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Branching corals are better at rejecting dredging sediment

21 September 2017

Smothering of corals during dredging projects near Magnetic Island (Central Great Barrier Reef, Queensland, Australia) (Duckworth et al., 2007)

Researchers working to better predict the likely environmental impacts associated with dredging have found that branching corals are highly adept at cleaning their surfaces of depositing sediments compared to other coral structures.

The Western Australian Marine Science Institution Dredging Science Node study assessed the sediment rejection ability of eight common Indo-Pacific coral species from three different morphologies (coral structures) in a series of short-term exposure tests over a range of sedimentation levels and one longer-term exposure test at a high sediment concentration level.

Australian Institute of Marine Science (AIMS) scientists tested: branching corals, that are made up of thick upright and horizontal branches;  foliose coral, that are more flattened and plate-like; and massive corals, that are characteristically ball or boulder-shaped.

The results, published in the Marine Pollution Bulletin, show that sediment accumulation rates on live corals and dead (enamel-covered) skeletons varied between morphologies, with branching species often more adept at self-cleaning.

Lead researcher, Dr Alan Duckworth explained corals have a range of different ways for shifting sediment primarily involving; mucus entrapment, hydrostatic inflation (the ability of corals to expand tissues, resulting in a shape which better sheds sediments), tentacle movement and ciliary action, which is small threadlike appendages producing strong swirls of water that draw nutrients toward the coral, while driving away waste products.

“These ‘active’ (energy-requiring) processes work in combination with ‘passive’ forces associated with gravity,” Dr Duckworth said. “Both the macroscale morphology (growth form, branch thickness and spacing) and microscale morphology (corallite size and shape) affect how sediments settle, collect and are cleared from the surface.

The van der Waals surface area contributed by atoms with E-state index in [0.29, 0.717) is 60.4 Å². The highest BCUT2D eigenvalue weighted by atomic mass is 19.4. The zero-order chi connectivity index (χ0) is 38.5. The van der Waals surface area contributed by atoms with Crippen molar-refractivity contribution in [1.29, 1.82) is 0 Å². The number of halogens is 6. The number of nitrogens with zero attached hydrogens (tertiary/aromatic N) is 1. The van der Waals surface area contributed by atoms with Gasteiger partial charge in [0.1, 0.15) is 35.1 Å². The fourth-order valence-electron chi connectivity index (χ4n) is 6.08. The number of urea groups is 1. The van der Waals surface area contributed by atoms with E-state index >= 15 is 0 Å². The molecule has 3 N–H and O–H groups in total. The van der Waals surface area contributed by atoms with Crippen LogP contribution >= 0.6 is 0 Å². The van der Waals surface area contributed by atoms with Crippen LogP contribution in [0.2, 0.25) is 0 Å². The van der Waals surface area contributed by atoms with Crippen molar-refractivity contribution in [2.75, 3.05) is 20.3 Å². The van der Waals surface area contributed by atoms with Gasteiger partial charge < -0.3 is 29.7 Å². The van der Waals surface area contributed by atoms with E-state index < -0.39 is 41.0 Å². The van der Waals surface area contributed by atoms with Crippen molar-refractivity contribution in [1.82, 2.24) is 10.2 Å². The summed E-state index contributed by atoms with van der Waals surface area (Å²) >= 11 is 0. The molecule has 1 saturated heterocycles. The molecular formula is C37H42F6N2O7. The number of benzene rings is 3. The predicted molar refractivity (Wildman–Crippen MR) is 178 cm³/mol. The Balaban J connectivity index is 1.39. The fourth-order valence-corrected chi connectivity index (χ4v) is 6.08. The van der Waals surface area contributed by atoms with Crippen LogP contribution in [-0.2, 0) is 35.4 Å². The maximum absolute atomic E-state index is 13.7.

“We found that flow rates (0–17 cm s− 1) significantly affected the coral’s ability to shed sediment as did differences in particle sizes, with coarse silt rejected faster than fine silt, but only at very high (235 mg cm− 2) deposition rates.

“Noncarbonate siliciclastic sediment was rejected faster than carbonate sediments, and smothering for many days by millimetres of low organic content carbonate sediment resulted in bleaching, but no mortality.

“Estimating the sedimentation rate where the self-cleaning ability of corals is exceeded will improve our ability to make scientifically sound predictions of the likely extent, severity, and persistence of environmental impacts associated with dredging and can also be used with water quality monitoring during dredging to inform adaptive management,” Dr Duckworth said.

Duckworth A, Giofre N, Jones R (2017) Coral morphology and sedimentation Marine Pollution Bulletin doi.org/10.1016/j.marpolbul.2017.08.036

The WAMSI Dredging Science Node is made possible through $9.5 million invested by Woodside, Chevron and BHP as environmental offsets. A further $9.5 million has been co-invested by the WAMSI Joint Venture partners, adding significantly more value to this initial industry investment. The node is also supported through critical data provided by Chevron, Woodside and Rio Tinto Iron Ore.

Category: 
Dredging Science